It is worth noting the that acceptable breed colours for registration can differ to the colours as set out in a dog's breed standard.

Gait/movement

When a Bloodhound moves, they do so with an elastic, free-moving gait.

Faults

The Kennel Club frowns on any exaggerations or departures from the breed standard and would judge the faults on how much they affect a dog's overall health and wellbeing as well as their ability to perform.

Males should have both testicles fully descended into their scrotums and it is worth noting that a dog can be a little lighter or heavier as well as slightly taller or shorter than set out in the Kennel Club breed standard which is only given as a guideline.


Temperament

Bloodhounds are renowned for being affectionate dogs by nature, rarely showing any sort of aggression towards other dogs or people. They are also known to be sensitive and quite reserved, gentle and placid characters which means they are a good choice of family pet.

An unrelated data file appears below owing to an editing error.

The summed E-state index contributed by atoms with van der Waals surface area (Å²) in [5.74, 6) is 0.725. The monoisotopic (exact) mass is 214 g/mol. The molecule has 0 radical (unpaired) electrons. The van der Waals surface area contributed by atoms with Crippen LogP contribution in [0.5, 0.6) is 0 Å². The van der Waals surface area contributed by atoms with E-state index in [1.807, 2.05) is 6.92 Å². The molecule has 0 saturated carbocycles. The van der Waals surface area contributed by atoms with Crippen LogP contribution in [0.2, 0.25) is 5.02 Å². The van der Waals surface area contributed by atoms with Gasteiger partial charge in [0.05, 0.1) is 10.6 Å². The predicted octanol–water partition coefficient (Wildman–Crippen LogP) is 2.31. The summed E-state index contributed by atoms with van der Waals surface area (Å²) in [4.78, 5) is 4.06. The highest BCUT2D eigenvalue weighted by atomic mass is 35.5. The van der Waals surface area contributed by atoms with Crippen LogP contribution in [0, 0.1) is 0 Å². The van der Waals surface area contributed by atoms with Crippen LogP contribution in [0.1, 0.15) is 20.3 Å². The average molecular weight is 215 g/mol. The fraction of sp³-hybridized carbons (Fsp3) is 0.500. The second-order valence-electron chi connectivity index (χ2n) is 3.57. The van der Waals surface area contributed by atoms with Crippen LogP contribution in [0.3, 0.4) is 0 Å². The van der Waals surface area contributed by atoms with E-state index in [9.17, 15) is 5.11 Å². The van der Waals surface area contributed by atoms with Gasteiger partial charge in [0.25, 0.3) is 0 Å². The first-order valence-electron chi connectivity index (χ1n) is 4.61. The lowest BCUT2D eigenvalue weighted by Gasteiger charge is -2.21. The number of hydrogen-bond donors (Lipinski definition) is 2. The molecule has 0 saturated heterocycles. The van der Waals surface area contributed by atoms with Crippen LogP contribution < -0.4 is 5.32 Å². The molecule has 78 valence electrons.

Because they are sensitive by nature, Bloodhounds do not respond well to any sort of harsh handling or training. However, they are very good at turning a deaf ear when it suits them and are known to have a bit of a stubborn streak in them which is especially true if they pick up the scent of something interesting and decide to wander off after it.

They are lovely gentle giants, but there are a few downsides to sharing a home with a Bloodhound which includes the fact they have a tendency to slobber and they are renowned for their loud snoring too. Bloodhounds have a particular odour about them which takes a bit of getting used to and their bark is not only very deep, but extremely loud too.